Configure the max worker threads Server Configuration Option

Applies to: yesSQL Server (all supported versions)

This topic describes how to configure the max worker threads server configuration option in SQL Server by using SQL Server Management Studio or Transact-SQL. The max worker threads option configures the number of worker threads that are available SQL Server-wide to process query requests, login, logout, and similar application requests.

SQL Server uses the native thread services of the operating systems to ensure the following conditions:

  • One or more threads simultaneously support each network that SQL Server supports.

  • One thread handles database checkpoints.

  • A pool of threads handles all users.

The default value for max worker threads is 0. This enables SQL Server to automatically configure the number of worker threads at startup. The default setting is best for most systems. However, depending on your system configuration, setting max worker threads to a specific value sometimes improves performance.

Before You Begin

Limitations and Restrictions

  • The actual number of query requests can exceed the value set in max worker threads in which case SQL Server pools the worker threads so that the next available worker thread can handle the request. A worker thread is assigned only to active requests and is released once the request is serviced. This happens even if the user session/connection on which the request was made remains open.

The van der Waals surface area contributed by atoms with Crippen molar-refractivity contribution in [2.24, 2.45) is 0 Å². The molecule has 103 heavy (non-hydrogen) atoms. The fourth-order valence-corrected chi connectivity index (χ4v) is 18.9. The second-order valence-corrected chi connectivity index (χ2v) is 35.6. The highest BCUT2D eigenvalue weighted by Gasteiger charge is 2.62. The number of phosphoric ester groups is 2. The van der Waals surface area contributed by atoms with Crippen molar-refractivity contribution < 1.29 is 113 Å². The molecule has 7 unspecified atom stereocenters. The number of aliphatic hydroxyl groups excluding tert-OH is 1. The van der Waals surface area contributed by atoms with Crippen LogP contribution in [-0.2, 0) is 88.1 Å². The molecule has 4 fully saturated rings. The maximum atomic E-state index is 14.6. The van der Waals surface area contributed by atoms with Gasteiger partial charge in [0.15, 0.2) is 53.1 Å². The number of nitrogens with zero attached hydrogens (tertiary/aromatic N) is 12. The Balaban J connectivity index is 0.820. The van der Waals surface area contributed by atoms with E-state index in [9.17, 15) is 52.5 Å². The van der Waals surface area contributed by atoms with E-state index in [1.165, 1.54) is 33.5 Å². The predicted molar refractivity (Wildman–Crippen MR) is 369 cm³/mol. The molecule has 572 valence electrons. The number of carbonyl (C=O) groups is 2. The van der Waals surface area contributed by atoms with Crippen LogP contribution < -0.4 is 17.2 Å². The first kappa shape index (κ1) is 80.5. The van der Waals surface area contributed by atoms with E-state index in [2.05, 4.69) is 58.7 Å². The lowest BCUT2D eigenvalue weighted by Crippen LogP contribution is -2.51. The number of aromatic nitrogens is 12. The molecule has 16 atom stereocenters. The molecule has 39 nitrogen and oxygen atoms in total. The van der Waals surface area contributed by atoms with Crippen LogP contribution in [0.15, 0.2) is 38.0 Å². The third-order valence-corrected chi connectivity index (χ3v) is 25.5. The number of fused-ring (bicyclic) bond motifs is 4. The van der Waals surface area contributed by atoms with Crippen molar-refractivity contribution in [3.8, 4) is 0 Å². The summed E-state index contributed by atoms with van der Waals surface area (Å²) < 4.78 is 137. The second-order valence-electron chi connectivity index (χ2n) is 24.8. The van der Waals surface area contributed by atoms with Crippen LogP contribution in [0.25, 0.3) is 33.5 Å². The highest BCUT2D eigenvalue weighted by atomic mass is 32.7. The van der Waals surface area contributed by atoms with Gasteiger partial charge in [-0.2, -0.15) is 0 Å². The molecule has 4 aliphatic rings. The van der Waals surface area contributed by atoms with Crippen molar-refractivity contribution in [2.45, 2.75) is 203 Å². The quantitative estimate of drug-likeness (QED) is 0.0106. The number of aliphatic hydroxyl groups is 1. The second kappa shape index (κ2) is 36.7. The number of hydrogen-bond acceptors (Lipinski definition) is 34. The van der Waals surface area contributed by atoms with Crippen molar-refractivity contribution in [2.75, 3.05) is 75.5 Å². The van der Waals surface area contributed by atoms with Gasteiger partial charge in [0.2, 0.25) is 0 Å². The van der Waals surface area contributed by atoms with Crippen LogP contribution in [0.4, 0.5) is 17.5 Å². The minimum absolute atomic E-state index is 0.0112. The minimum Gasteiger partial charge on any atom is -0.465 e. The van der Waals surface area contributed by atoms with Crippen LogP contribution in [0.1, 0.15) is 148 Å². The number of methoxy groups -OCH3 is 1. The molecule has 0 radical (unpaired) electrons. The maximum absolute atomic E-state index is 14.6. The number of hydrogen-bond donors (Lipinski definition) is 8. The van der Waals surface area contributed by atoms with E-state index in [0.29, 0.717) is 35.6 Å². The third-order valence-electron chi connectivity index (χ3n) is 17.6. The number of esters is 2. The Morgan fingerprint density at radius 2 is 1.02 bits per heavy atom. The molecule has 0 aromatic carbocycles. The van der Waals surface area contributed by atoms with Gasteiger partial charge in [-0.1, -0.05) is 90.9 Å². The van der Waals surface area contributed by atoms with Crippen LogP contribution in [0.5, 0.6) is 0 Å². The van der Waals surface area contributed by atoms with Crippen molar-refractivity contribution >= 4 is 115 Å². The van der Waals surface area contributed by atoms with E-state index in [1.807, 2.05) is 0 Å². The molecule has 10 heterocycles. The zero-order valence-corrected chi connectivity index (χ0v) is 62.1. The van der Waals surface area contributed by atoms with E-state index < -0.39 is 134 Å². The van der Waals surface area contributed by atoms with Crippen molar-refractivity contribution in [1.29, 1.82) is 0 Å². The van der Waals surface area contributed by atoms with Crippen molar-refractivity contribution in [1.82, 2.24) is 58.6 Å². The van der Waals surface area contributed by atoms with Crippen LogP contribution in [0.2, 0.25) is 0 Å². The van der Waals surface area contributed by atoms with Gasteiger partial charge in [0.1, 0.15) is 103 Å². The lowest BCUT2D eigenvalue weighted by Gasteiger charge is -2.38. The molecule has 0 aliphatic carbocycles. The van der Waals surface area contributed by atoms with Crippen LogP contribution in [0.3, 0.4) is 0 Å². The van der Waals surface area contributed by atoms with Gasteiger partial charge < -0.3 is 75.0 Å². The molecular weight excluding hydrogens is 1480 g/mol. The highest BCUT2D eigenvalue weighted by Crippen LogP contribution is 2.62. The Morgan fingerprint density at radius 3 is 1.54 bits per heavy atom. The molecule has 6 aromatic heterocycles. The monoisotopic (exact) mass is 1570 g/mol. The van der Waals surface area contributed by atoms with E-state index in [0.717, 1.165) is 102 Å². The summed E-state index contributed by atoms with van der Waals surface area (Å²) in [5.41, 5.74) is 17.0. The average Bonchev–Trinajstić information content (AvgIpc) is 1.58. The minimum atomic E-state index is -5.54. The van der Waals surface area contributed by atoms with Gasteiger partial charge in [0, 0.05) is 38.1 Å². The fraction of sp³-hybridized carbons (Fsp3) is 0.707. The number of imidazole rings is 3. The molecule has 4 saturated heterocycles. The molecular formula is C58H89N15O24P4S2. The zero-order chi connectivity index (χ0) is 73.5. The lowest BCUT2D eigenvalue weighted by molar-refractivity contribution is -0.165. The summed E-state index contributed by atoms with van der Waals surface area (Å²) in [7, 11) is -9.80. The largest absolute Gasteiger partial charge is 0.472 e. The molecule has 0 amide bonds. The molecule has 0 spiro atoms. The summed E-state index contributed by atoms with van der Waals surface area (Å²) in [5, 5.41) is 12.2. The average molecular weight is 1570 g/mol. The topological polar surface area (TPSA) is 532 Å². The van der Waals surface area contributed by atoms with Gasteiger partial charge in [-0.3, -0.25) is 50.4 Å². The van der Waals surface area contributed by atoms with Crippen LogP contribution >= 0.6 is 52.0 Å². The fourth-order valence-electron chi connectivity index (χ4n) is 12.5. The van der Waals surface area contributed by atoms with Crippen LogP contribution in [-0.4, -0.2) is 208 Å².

• The max worker threads server configuration option does not limit all threads that may be spawned inside the engine. System threads required for tasks such as LazyWriter, Checkpoint, Log Writer, Service Broker, Lock Manager, or others are spawned outside this limit. Availability Groups use some of the worker threads from within the max worker thread limit but also use system threads (see Thread Usage by Availability Groups ) If the number of threads configured is being exceeded, the following query will provide information about the system tasks that have spawned the additional threads.

SELECT  s.session_id, r.command, r.status,  
   r.wait_type, r.scheduler_id, w.worker_address,  
   w.is_preemptive, w.state, t.task_state,  
   t.session_id, t.exec_context_id, t.request_id  
FROM sys.dm_exec_sessions AS s  
INNER JOIN sys.dm_exec_requests AS r  
   ON s.session_id = r.session_id  
INNER JOIN sys.dm_os_tasks AS t  
   ON r.task_address = t.task_address  
INNER JOIN sys.dm_os_workers AS w  
   ON t.worker_address = w.worker_address  
WHERE s.is_user_process = 0;